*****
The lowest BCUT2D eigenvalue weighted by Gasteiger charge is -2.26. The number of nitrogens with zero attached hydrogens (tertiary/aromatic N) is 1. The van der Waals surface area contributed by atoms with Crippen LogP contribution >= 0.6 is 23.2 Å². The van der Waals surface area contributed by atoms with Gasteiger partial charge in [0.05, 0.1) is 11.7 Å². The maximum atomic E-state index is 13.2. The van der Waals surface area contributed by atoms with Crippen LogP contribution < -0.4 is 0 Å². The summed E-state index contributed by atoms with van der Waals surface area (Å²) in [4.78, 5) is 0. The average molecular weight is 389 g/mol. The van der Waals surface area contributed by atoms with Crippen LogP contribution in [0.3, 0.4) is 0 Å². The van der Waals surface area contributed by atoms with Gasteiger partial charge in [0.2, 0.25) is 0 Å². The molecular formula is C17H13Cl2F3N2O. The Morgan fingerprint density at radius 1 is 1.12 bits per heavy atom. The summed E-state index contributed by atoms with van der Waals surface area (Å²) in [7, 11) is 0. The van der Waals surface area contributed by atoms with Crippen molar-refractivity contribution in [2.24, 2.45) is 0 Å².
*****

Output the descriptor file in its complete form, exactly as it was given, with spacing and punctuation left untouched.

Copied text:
The lowest BCUT2D eigenvalue weighted by Gasteiger charge is -2.26. The number of nitrogens with zero attached hydrogens (tertiary/aromatic N) is 1. The van der Waals surface area contributed by atoms with Crippen LogP contribution >= 0.6 is 23.2 Å². The van der Waals surface area contributed by atoms with Gasteiger partial charge in [0.05, 0.1) is 11.7 Å². The maximum atomic E-state index is 13.2. The van der Waals surface area contributed by atoms with Crippen LogP contribution < -0.4 is 0 Å². The summed E-state index contributed by atoms with van der Waals surface area (Å²) in [4.78, 5) is 0. The average molecular weight is 389 g/mol. The van der Waals surface area contributed by atoms with Crippen LogP contribution in [0.3, 0.4) is 0 Å². The van der Waals surface area contributed by atoms with Gasteiger partial charge in [0.2, 0.25) is 0 Å². The molecular formula is C17H13Cl2F3N2O. The Morgan fingerprint density at radius 1 is 1.12 bits per heavy atom. The summed E-state index contributed by atoms with van der Waals surface area (Å²) in [7, 11) is 0. The van der Waals surface area contributed by atoms with Crippen molar-refractivity contribution in [2.24, 2.45) is 0 Å².